Single-use plastic is so last century, right? Director of Sustainability at Hayden Homes Amphitheater, Cassidy Cushing, thinks so too. Last year alone, Cushing oversaw efforts which eliminated the use of 281,000 plastic water bottles. This number was calculated through measuring water usage at amphitheater water bottle refill stations.
In fact, single-use plastic bottles are not available anywhere in the venue. “We do not sell or allow our vendors to sell plastic bottles or utensils. All cups and service ware are required to be compostable or reusable items, and no straws are allowed. We also refrain from using toothpicks or fruit skewers in our cocktails as they make scooping food out of the trash a bit more difficult and painful!” explained Cushing. Why would Cushing and staff be scooping food out of the trash? Because that is how committed they are to recycling.
After concerts, Cushing and her team “dumpster dive” or look over the contents of each and every garbage bag with a fine tooth comb to be sure waste products are sent to proper recycle streams. Plastic bags are cleaned, dried and then taken to a facility to be reused. Beverage distributors are given back six-pack rings to reuse during packaging. Some trash is even made into art.
Cushing and Hayden Homes Amphitheater aren’t the only organizations in Bend catching the recycling craze. Cushing names The Environmental Center as a longtime Bend-centered organization that continually creates impacting programming around local recycling and sustainability efforts.
Udara Abeysekera Bickett, program manager for the Rethink Waste Project at The Environmental Center, mentions one major challenge to recycling efforts is that infrastructure is different across the state (and county) lines—meaning that what is collected for recycling in Bend is different from what is collected in Madras, Prineville, Portland or Newport. “It’s important to learn to recycle correctly across communities, especially when traveling,” she said. Fortunately, the Rethink Waste Project has published a do’s and don’ts guide to recycling available at RethinkWasteProject.org.
Recent efforts by Rethink Waste Project to address recycling gaps include partnering with Visit Central Oregon and lodging sites, including resorts, hotels and Airbnb, to implement recycling infrastructure and education that supports tourists to rethink waste; collaborating with Housing Works properties to implement recycling infrastructure and education that supports multi-family housing communities, developing and implementing large event sorting station plans; and partnering with Deschutes Brewery, Crater Lake Spirits and several other local beverage manufacturers to collect plastic film for recycling.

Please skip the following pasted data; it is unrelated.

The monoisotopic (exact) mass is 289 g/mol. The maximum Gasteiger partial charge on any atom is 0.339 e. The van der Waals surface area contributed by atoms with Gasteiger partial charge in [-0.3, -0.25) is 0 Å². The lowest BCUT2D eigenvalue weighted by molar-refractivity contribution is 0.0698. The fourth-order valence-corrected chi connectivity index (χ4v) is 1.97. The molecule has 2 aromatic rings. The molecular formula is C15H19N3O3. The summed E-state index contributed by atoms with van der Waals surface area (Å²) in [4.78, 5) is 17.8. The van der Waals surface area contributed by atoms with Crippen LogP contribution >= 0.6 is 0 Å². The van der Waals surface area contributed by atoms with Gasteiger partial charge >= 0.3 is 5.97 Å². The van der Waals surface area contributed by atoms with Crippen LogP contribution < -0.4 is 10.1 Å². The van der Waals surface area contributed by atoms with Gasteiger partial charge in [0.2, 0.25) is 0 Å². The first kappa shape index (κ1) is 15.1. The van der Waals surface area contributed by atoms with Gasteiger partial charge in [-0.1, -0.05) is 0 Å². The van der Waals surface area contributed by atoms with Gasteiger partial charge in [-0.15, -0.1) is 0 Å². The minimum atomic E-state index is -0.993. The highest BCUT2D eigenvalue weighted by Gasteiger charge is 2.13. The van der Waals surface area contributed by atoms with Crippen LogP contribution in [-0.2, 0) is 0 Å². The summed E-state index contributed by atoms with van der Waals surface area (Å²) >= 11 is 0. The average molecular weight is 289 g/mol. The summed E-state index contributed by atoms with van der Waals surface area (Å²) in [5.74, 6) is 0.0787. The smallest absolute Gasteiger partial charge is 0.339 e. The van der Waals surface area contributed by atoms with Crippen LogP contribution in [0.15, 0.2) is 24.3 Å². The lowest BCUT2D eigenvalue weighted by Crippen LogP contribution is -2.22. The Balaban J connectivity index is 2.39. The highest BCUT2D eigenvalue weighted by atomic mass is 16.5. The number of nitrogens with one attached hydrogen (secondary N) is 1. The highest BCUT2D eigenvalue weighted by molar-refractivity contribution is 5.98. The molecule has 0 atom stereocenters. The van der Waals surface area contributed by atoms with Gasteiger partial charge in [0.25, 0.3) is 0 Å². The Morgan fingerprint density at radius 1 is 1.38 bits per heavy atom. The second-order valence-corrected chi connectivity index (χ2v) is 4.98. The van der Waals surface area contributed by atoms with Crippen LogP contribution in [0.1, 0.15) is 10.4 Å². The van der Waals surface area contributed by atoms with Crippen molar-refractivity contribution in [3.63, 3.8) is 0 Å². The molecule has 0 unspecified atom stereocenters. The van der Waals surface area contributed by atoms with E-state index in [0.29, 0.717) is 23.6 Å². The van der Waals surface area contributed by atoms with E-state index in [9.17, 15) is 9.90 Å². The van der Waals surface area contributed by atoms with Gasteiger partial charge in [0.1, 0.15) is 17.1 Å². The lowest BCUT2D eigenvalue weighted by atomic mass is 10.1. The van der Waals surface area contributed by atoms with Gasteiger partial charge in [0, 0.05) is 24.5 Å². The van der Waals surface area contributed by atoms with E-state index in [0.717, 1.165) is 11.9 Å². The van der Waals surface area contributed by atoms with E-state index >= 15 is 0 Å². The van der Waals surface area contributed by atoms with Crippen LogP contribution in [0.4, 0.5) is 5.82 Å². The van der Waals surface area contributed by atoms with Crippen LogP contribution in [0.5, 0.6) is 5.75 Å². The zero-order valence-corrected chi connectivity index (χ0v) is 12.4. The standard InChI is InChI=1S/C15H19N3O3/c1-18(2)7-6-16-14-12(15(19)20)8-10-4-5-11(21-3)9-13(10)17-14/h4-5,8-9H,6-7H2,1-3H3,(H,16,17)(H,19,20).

Another local and innovative recycling initiative is Local Plastic, which launched in 2019, and is a spin off of The Broomsmen—an event recycling-solutions team for weddings and gatherings of all kinds. “We always asked ourselves, ‘Where is all this waste going? Is it actually going to get recycled into a new product or just shuffled around in a charade of globalized supply chains?’ We realized we needed to utilize the plastic we collected to create a product in-house locally here in Bend,” explained Founder Philip Torchio.
Isolated in Central Oregon from major municipalities where recycled plastic markets exist, Local Plastic emerged from a desire to close the loop on the waste collected through The Broomsmen. Local Plastic was born to collect and manufacture locally discarded plastics into beautiful four-by-eight-foot sheet products.
In years to come, Torchio hopes Bend residents will think twice before throwing their plastic away. “We are placing a high value on your waste and view it as a manufacturing resource of the future. This discarded waste will create jobs and prosperity for our local community,” he said.
Cushing thinks support for recycling initiatives from residents, to travelers, to decision makers and corporate higher-ups is ever present in Bend in part because, “Bend is such a beautiful place. The city makes it easy to recycle or use the proper waste stream by providing receptacles, signage and ample reusable products to mitigate the production of unnecessary resources.”
During her 12 plus years of dumpster diving on behalf of Hayden Homes Amphitheater, Cushing noted, “We have a responsibility to preserve the live music experience for generations to come, and an opportunity to use our platform to inspire global environmental action.” This is what it means to be a Bendite.
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